Air travel in the US is one of the miserable experiences that most of passengers have to put with. Today fellow blogger and Founder and chief investment officer Barry Ritholtz of Ritholtz Wealth Management posted a link to an interesting article in The New Yorker that discussed why and how airlines make their customers suffer. From the article titled “Why airlines want you to suffer” by Tim Wu and published in December, 2014:
It seems that the money was just too good to resist. In 2013, the major airlines combined made about $31.5 billion in income from fees, as well as other ancillaries, such as redeeming credit-card points. United pulled in more than $5.7 billion in fees and other ancillary income in 2013, while Delta scored more than $2.5 billion. That’s income derived in large part from services, such as baggage carriage, that were once included in ticket prices. Today, as anyone who travels knows well, you can pay fees ranging from forty dollars to three hundred dollars for things like boarding in a “fast lane,” sitting in slightly better economy-class seats, bringing along the family dog, or sending an unaccompanied minor on a plane. Loyal fliers, or people willing to pay a giant annual fee, can avoid some of these charges; others are unavoidable.
The fees have proved a boon to the U.S. airlines, which will post a projected twenty-billion-dollar profit in 2014. To be fair, airlines are not just profiting because of fee income. Reduced competition, thanks to mergers, helps. There is also the plummet in the price of oil, which the airlines seem to have collectively agreed is no reason to reduce fares or even remove “fuel surcharges.” But for the past decade it is fees that have been the fastest-growing source of income for the main airlines, having increased by twelve hundred per cent since 2007.
If fees are great for airlines, what about for us? Does it make any difference if an airline collects its cash in fees as opposed to through ticket sales? The airlines, and some economists, argue that the rise of the fee model is good for travellers. You only pay for what you want, and you can therefore save money if you, for instance, don’t mind sitting in middle seats in the back, waiting in line to board, or bringing your own food. That’s why American Airlines calls its fees program “Your Choice” and suggests that it makes the “travel experience even more convenient, cost-effective, flexible and personalized.”
But the fee model comes with systematic costs that are not immediately obvious. Here’s the thing: in order for fees to work, there needs be something worth paying to avoid. That necessitates, at some level, a strategy that can be described as “calculated misery.” Basic service, without fees, must be sufficiently degraded in order to make people want to pay to escape it. And that’s where the suffering begins.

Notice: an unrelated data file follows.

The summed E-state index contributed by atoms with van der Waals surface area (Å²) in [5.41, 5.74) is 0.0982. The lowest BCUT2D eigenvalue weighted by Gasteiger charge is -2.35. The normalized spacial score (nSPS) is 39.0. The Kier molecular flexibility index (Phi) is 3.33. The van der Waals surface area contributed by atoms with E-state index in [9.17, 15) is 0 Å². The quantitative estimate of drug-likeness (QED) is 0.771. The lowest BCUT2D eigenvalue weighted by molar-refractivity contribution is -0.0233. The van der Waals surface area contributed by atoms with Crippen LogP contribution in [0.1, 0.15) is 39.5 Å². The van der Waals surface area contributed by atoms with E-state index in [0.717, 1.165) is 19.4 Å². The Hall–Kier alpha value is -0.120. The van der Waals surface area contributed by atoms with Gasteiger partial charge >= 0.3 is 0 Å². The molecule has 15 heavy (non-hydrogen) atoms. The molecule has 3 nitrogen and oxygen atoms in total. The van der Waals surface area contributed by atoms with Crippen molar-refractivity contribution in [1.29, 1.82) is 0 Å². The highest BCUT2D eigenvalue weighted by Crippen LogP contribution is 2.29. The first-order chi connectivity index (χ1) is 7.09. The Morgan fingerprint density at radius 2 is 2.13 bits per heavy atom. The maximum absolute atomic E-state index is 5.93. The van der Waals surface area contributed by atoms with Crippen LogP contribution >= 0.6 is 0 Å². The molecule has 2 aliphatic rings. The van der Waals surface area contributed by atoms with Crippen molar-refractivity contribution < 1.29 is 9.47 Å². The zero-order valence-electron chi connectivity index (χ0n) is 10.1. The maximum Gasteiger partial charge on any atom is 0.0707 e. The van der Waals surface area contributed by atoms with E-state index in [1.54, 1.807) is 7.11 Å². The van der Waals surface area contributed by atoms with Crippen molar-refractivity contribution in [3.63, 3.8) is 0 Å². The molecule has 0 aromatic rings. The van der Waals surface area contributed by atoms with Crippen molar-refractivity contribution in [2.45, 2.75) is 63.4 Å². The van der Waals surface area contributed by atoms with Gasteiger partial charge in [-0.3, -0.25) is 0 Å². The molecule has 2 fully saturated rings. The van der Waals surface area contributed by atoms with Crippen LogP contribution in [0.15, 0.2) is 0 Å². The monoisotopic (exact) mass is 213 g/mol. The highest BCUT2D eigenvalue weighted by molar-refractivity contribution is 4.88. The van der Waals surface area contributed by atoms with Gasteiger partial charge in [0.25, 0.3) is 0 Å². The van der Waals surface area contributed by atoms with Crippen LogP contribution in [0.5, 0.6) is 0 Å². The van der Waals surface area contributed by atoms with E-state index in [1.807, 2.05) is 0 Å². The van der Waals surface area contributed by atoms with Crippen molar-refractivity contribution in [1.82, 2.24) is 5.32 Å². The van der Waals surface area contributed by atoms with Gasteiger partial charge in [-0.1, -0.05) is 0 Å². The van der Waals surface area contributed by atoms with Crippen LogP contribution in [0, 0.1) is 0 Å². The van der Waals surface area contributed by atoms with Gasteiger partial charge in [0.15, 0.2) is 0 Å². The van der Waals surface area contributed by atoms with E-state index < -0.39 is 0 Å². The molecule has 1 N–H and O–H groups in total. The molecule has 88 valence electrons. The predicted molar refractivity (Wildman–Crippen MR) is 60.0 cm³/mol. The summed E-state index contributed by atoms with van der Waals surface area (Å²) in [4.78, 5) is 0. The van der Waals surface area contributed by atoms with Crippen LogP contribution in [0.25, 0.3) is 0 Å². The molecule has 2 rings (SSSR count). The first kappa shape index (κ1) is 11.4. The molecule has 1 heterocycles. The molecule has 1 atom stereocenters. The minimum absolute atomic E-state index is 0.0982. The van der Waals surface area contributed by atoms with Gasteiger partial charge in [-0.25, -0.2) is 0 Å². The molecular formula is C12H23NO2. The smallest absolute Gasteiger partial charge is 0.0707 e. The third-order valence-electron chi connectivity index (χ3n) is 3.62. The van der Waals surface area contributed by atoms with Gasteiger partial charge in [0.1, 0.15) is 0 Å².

The necessity of degrading basic service provides a partial explanation for the fact that, in the past decade, the major airlines have done what they can to make flying basic economy, particularly on longer flights, an intolerable experience. For one thing, as the Wall Street Journal has documented, airlines have crammed more seats into the basic economy section of the airplane, even on long-haul flights. The seats, meanwhile, have gotten smaller—they are narrower and set closer together. Bill McGee, a contributing editor to Consumer Reports who worked in the airline industry for many years, studied seat sizes and summarized his findings this way: “The roomiest economy seats you can book on the nation’s four largest airlines are narrower than the tightest economy seats offered in the 1990s.”
The full article is worth a read.
There are many reasons why US airlines are able to what can be called as daylight robbery and still get away with it. Listed below are four of the reasons:
- The airline industry is an oligopoly with a handful of companies dominating the market. Just four airlines – Delta (DAL), United-Continental (UAL), Southwest (LUV) and American (AAL) – control the majority of the market share. I have written articles before about the industry’s oligopoly structure which you can find here and here.
- Since the industry is an oligopoly and not a monopoly, the state cannot prevent airlines from all the things they do. So laws like The Sherman Anti-Trust Act of 1890 that makes monopoly illegal do not apply.
- As airlines are allowed by the state to merge with one another, competition is eliminated. Lack of competition is one of the main reasons why air travelers are forced to endure misery at the hands of the airlines.
- Unlike in other countries, alternative forms of transportation is practically non-existent in the US. The airlines know this simple fact and take advantage of it. For instance, an American trying to go from New York to LA on the west coast has to travel by airlines. There is no direct high-speed train service between these cities that this passenger can take and avoid all the airlines. Hence unlike Japanese or an European, we are held “hostage” by the airline industry in our own country without us realizing it. This is sad since the US is technically a free market economy where competition among companies and industries is supposed to be exist. As a result everyone including Nobel prize winners, educated professionals, free-market believers, world-class doctors, media pundits, legal scholars, regulators, politicians, corporate lobbyists, etc. have to fly in one of the airlines when travelling from point A to point B quickly.
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Disclosure: No Positions